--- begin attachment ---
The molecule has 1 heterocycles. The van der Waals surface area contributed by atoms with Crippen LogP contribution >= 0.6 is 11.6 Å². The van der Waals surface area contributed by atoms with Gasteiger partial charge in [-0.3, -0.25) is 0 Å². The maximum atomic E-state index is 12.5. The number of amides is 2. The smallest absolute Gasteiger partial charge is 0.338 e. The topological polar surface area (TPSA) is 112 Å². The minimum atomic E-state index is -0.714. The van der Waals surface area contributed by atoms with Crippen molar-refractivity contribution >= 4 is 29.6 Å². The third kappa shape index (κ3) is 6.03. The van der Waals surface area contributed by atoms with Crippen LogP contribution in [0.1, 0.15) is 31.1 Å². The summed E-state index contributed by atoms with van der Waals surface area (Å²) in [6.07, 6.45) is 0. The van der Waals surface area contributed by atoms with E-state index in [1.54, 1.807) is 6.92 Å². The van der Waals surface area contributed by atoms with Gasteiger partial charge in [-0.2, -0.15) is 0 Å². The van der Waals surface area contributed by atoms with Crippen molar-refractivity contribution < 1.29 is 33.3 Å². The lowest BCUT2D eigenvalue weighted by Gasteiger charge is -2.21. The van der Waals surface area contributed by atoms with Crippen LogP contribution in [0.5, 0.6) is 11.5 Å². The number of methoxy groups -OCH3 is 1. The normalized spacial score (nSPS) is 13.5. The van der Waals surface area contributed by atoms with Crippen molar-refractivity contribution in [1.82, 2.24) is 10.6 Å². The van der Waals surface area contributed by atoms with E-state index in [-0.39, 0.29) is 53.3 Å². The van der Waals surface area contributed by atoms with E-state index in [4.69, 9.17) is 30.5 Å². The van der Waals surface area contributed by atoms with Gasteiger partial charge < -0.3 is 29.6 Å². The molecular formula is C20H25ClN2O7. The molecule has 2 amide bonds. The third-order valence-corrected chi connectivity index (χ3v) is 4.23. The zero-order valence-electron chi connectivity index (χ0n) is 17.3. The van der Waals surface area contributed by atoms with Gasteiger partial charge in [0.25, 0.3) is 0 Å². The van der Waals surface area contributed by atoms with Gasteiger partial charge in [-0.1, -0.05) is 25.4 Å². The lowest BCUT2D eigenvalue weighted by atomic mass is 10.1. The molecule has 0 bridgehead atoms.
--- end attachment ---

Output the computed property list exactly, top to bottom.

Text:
The molecule has 1 heterocycles. The van der Waals surface area contributed by atoms with Crippen LogP contribution >= 0.6 is 11.6 Å². The van der Waals surface area contributed by atoms with Gasteiger partial charge in [-0.3, -0.25) is 0 Å². The maximum atomic E-state index is 12.5. The number of amides is 2. The smallest absolute Gasteiger partial charge is 0.338 e. The topological polar surface area (TPSA) is 112 Å². The minimum atomic E-state index is -0.714. The van der Waals surface area contributed by atoms with Crippen molar-refractivity contribution >= 4 is 29.6 Å². The third kappa shape index (κ3) is 6.03. The van der Waals surface area contributed by atoms with Crippen LogP contribution in [0.1, 0.15) is 31.1 Å². The summed E-state index contributed by atoms with van der Waals surface area (Å²) in [6.07, 6.45) is 0. The van der Waals surface area contributed by atoms with E-state index in [1.54, 1.807) is 6.92 Å². The van der Waals surface area contributed by atoms with Gasteiger partial charge in [-0.2, -0.15) is 0 Å². The van der Waals surface area contributed by atoms with Crippen molar-refractivity contribution < 1.29 is 33.3 Å². The lowest BCUT2D eigenvalue weighted by Gasteiger charge is -2.21. The van der Waals surface area contributed by atoms with Crippen LogP contribution in [0.5, 0.6) is 11.5 Å². The number of methoxy groups -OCH3 is 1. The normalized spacial score (nSPS) is 13.5. The van der Waals surface area contributed by atoms with Crippen molar-refractivity contribution in [1.82, 2.24) is 10.6 Å². The van der Waals surface area contributed by atoms with E-state index in [-0.39, 0.29) is 53.3 Å². The van der Waals surface area contributed by atoms with E-state index in [4.69, 9.17) is 30.5 Å². The van der Waals surface area contributed by atoms with Gasteiger partial charge < -0.3 is 29.6 Å². The molecular formula is C20H25ClN2O7. The molecule has 2 amide bonds. The third-order valence-corrected chi connectivity index (χ3v) is 4.23. The zero-order valence-electron chi connectivity index (χ0n) is 17.3. The van der Waals surface area contributed by atoms with Gasteiger partial charge in [0.25, 0.3) is 0 Å². The van der Waals surface area contributed by atoms with Gasteiger partial charge in [-0.1, -0.05) is 25.4 Å². The lowest BCUT2D eigenvalue weighted by atomic mass is 10.1. The molecule has 0 bridgehead atoms.